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There’s no one-size-fits-all gift for dads. There are dads who are more tech-savvy than their kids, dads who watch the forecast for golf weather, and dads who will cross state lines for a rare beer. To find the best gifts for every kind of father, I’ve trawled the Strategist’s deep archive of cool-dad content and put together the following list of 52 options, many of which Strategist staffers have tried and loved ourselves (or gifted to our own parents over the years). To make it even easier to shop this list, we’ve arranged the items by price, from an inexpensive, ingenious lawn-raking tool to a splurge-y cannabis infuser.
This analog wooden foot massager is a favorite gifts for doctors — it’s even compact enough to fit under a desk.
For a pair of socks he’ll actually be excited to open as a gift, try Darn Tough — according to Transportation Secretary Pete Buttigieg, they sell some of the best wool socks out there. They’re made in Vermont and come with a lifetime guarantee.
A three-quarter teaspoon of this magical flavored salt and he’ll swear he’s at the movie theater (even though he’s just rewatching Master and Commander on the couch).
A field guide is a great gift for a bird-watcher, whether they use it for its intended purpose of identifying birds or just flip through the pages to look at illustrations. (This one comes recommended by a research associate at the Cornell Lab of Ornithology.)
Help him fine-tune his grill setup with these charcoal logs, which are made from the wood of the rambutan tree. (Contributor Regan Stephens discovered these logs via the Philadelphia restaurant Laser Wolf, where they’re the secret to “the most tender, wildly delicious poultry I’ve ever tasted,” he writes.)
If he’s pondering life’s big questions, give him How to Live, which chronicles the life of 16th-century essayist and philosopher Michel de Montaigne. Architect Christopher Choa recommended it (paired with How to be a Stoic) when we asked people who have turned 60 about the best 60th-birthday gifts.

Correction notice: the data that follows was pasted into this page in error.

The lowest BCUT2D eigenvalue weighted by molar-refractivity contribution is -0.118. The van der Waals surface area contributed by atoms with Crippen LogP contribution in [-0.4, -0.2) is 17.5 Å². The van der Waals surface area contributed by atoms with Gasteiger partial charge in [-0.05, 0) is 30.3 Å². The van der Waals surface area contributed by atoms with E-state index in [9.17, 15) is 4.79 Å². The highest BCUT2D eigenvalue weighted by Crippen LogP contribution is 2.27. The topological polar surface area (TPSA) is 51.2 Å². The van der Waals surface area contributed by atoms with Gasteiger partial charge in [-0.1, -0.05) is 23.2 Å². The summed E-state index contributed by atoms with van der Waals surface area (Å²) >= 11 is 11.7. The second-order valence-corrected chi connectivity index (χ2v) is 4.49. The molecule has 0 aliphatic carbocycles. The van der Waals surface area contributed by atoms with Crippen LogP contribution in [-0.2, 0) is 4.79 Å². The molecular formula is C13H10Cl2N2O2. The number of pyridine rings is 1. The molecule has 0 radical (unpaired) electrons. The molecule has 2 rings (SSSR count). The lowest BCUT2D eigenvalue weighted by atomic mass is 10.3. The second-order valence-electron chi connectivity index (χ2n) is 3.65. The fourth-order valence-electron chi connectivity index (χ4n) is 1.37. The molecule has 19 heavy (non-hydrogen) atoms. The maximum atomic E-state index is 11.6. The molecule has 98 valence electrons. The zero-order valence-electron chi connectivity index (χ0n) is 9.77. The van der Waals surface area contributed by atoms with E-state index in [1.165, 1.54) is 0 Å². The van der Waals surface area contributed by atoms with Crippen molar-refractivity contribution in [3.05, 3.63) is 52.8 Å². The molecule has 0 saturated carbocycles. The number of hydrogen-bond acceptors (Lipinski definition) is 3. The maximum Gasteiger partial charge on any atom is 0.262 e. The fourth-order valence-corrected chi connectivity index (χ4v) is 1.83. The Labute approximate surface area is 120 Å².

A reliable retro watch that Brynn Wallner, founder of watch website Dimepiece, says can “very quickly go from dorky to a cool summer-in-the-’80s-in-Italy vibe.”
For a few dollars more, you can upgrade him to Italian brand Proraso’s toning aftershave, a brand recommended by barbers as the best on the market and what they use on their own faces.
A fountain pen is a great gift, but they’re usually a splurge. Not so with the Kaweco Sport: “It’s like the Volkswagen of pens with a Jaguar engine,” says author André Aciman.
Spencer Rubin, the founder of the Melt Shop, uses this handsome, very giftable grill press, which he prefers to heavier options: “You don’t end up pushing the cheese or ingredients out of the bread,” he says.
“It’s a funny invention, no?” says pastry chef Jacques Torres of these exfoliating gloves. “Call me lazy, but these make things so much more efficient.”
Because you can never have too much tie-dye.
If he’s adamant that certain IPAs are better from the can versus in a glass, he’ll love this gadget that removes the tops of aluminum cans for a better drinking experience. (I heard about it from Strategist writer Brenley Goertzen, who found out about it from her dad.)
I recommended this cooperative party game for a reader’s “neurosurgeon son who is into Magic: The Gathering,” and it would also be great for dads who get too heated when they don’t have enough sheep to build a settlement.
Soul of a Nation: Art in the Age of Black Power chronicles work created by Black artists from 1963 to 1983. It’s a “must-read for anyone interested in the history of American art and the importance of Black artists in that history,” says Andria Hickey, curator at large at the Shed.
If your dad is the type to spend 15 minutes in a panic trying to find his keys before leaving the house, Apple AirTags will be a gift that keeps on giving. (Pair with an AirTag-holder carabiner so he can snap it onto his keys immediately.) They’re about the size of a quarter and can track all his valuables.
According to Strategist tech writer Jordan McMahon, MagSafe is one of the iPhone’s best, most underutilized features. This magnetized wallet can attach right to his phone and has a stand that allows him to scroll in portrait mode hands-free.
“The world of whiskey is littered with glassware,” says Jason Julier of whiskey website Malt Review, but you don’t need to look further than this affordable set of tulip glasses. “They provide solid performance and a robust, practical design.”